Ackroyd writes of his enigmatic subject, “he did not want anyone to come too close.” Alas, readers of this book will not get...

A celebrated biographer adds to the tall pile of biographies about cinema’s master of suspense.

As a baby, Alfred Hitchcock (1899-1980) never cried, yet he would react in terror whenever a female relative leaned into his cradle and made baby sounds, which may explain why, in his films, “he enjoyed devising the rape and murder of women.” From a modest upbringing as the son of a greengrocer, he went on to become one of the most recognizable film directors in the world. In the latest in his Brief Lives series, Ackroyd (Charlie Chaplin, 2014, etc.) traces Hitchcock’s career from his early years designing title cards for the film distribution company Famous Players-Lasky to his Hollywood years working with Cary Grant, Jimmy Stewart, and lots of blonde actresses with whom the married director was obsessed. But Ackroyd’s book suffers from the same deficiency that marred his Chaplin biography: we get to know Hitchcock as a legend but not as a person. After early attempts to define Hitchcock’s character, the author then delivers a laundry list of career events: the films he directed, the anthology TV series he presented, the lighting techniques he used, and so on. It’s a sketchy, by-the-numbers book, with a few pages on each film, and this material has been documented many times before. Fans already know that Psycho was referred to during filming as “production 9401” or “Wimpy,” and those who don’t can learn such facts from the better and more comprehensive biographies Ackroyd frequently cites. Still, there are juicy, inside-Hollywood tidbits that will keep readers entertained, such as the revelation that, on the wet set of Lifeboat, Tallulah Bankhead had a habit of not wearing underwear. “Hitchcock, when told of the situation,” writes the author, “said that it was a problem for a barber and not for a director.”

Ackroyd writes of his enigmatic subject, “he did not want anyone to come too close.” Alas, readers of this book will not get as close to that subject as they might like.

Pub Date: Oct. 25, 2016

ISBN: 978-0-385-53741-4

Page Count: 288

Publisher: Nan A. Talese

Review Posted Online: July 25, 2016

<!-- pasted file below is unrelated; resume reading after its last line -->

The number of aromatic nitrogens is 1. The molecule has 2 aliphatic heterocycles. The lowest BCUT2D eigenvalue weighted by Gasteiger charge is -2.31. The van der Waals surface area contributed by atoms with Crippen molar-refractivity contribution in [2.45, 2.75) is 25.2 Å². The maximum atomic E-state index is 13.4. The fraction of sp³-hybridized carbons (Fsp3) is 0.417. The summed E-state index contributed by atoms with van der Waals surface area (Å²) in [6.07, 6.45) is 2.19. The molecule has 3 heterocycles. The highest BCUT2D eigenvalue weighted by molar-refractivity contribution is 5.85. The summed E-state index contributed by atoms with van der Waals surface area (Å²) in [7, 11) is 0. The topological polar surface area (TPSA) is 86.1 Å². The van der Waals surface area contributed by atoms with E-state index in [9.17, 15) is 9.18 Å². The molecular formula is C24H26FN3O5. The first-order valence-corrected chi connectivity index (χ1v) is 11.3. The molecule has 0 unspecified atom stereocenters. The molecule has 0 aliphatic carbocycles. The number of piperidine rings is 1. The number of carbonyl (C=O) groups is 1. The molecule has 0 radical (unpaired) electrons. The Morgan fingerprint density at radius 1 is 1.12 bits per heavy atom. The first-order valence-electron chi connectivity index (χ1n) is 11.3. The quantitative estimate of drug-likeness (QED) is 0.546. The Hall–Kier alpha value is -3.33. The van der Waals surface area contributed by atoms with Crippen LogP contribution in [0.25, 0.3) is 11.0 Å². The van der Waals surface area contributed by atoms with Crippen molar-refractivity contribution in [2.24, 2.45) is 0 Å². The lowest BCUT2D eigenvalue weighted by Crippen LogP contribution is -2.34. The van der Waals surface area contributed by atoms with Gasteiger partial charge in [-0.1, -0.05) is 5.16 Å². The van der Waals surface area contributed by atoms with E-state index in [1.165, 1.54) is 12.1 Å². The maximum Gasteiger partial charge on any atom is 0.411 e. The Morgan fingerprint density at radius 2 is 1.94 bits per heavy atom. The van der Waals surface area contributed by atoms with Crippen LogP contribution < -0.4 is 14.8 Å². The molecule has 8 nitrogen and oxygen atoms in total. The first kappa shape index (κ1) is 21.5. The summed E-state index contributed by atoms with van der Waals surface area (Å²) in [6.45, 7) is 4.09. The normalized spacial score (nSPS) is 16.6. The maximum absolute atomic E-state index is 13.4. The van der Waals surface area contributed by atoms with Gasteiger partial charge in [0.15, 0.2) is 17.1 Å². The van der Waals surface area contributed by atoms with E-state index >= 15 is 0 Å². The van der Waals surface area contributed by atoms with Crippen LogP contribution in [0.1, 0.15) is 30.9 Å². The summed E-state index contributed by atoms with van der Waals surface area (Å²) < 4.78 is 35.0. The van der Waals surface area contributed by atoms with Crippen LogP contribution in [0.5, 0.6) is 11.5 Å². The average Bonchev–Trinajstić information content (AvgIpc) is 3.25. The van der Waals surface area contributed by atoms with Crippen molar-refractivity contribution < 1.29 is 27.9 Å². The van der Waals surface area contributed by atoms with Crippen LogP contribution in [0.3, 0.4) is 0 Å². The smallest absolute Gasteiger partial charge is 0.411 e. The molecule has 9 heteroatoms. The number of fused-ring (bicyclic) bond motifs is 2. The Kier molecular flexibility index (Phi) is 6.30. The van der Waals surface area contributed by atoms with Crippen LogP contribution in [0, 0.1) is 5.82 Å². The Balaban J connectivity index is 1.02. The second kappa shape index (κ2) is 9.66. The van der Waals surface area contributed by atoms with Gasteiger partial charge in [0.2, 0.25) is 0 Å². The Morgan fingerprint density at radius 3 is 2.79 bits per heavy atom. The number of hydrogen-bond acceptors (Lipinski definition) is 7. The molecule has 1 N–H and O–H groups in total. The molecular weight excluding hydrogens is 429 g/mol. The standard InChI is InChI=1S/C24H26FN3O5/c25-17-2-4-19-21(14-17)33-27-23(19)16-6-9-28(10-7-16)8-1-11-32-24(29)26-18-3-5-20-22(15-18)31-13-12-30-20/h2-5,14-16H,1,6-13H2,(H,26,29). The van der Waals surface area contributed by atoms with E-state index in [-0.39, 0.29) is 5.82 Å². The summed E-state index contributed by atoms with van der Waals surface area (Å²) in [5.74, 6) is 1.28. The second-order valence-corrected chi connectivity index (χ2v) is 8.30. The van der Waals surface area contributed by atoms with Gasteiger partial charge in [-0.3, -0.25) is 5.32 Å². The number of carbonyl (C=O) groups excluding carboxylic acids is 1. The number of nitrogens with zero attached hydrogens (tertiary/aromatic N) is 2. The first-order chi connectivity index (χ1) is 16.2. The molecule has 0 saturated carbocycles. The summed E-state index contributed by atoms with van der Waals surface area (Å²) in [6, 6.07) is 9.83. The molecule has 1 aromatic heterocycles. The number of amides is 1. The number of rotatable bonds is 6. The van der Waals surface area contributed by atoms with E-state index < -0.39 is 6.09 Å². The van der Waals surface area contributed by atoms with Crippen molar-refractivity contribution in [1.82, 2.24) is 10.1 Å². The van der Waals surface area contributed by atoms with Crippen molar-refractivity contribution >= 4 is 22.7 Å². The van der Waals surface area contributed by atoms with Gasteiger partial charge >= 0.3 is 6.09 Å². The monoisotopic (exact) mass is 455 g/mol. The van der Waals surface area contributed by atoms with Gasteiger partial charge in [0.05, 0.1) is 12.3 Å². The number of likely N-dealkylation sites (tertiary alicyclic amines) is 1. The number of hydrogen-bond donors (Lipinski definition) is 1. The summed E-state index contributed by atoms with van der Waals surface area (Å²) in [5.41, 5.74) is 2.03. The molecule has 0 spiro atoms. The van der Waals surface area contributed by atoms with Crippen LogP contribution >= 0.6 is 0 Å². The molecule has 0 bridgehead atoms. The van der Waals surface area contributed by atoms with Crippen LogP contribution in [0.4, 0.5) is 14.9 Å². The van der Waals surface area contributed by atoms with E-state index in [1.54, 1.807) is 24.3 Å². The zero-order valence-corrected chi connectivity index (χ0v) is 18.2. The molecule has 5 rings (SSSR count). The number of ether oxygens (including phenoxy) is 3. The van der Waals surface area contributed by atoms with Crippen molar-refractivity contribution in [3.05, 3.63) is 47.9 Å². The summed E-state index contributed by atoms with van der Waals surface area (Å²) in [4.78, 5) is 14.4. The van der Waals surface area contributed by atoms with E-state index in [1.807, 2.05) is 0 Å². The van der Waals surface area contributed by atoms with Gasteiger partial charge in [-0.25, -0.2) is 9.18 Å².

Kirkus Reviews Issue: Aug. 15, 2016


The author's youthfulness helps to assure the inevitable comparison with the Anne Frank diary although over and above the...

Elie Wiesel spent his early years in a small Transylvanian town as one of four children. 

He was the only one of the family to survive what Francois Maurois, in his introduction, calls the "human holocaust" of the persecution of the Jews, which began with the restrictions, the singularization of the yellow star, the enclosure within the ghetto, and went on to the mass deportations to the ovens of Auschwitz and Buchenwald. There are unforgettable and horrifying scenes here in this spare and sombre memoir of this experience of the hanging of a child, of his first farewell with his father who leaves him an inheritance of a knife and a spoon, and of his last goodbye at Buchenwald his father's corpse is already cold let alone the long months of survival under unconscionable conditions. 

The author's youthfulness helps to assure the inevitable comparison with the Anne Frank diary although over and above the sphere of suffering shared, and in this case extended to the death march itself, there is no spiritual or emotional legacy here to offset any reader reluctance.

Pub Date: Jan. 16, 2006

ISBN: 0374500010

Page Count: 120

Publisher: Hill & Wang

Review Posted Online: Oct. 7, 2011

Kirkus Reviews Issue: Jan. 15, 2006



Well-told and admonitory.

Young-rags-to-mature-riches memoir by broker and motivational speaker Gardner.

Born and raised in the Milwaukee ghetto, the author pulled himself up from considerable disadvantage. He was fatherless, and his adored mother wasn’t always around; once, as a child, he spied her at a family funeral accompanied by a prison guard. When beautiful, evanescent Moms was there, Chris also had to deal with Freddie “I ain’t your goddamn daddy!” Triplett, one of the meanest stepfathers in recent literature. Chris did “the dozens” with the homies, boosted a bit and in the course of youthful adventure was raped. His heroes were Miles Davis, James Brown and Muhammad Ali. Meanwhile, at the behest of Moms, he developed a fondness for reading. He joined the Navy and became a medic (preparing badass Marines for proctology), and a proficient lab technician. Moving up in San Francisco, married and then divorced, he sold medical supplies. He was recruited as a trainee at Dean Witter just around the time he became a homeless single father. All his belongings in a shopping cart, Gardner sometimes slept with his young son at the office (apparently undiscovered by the night cleaning crew). The two also frequently bedded down in a public restroom. After Gardner’s talents were finally appreciated by the firm of Bear Stearns, his American Dream became real. He got the cool duds, hot car and fine ladies so coveted from afar back in the day. He even had a meeting with Nelson Mandela. Through it all, he remained a prideful parent. His own no-daddy blues are gone now.

Well-told and admonitory.

Pub Date: June 1, 2006

ISBN: 0-06-074486-3

Page Count: 320

Publisher: Amistad/HarperCollins

Review Posted Online: May 19, 2010

Kirkus Reviews Issue: March 15, 2006

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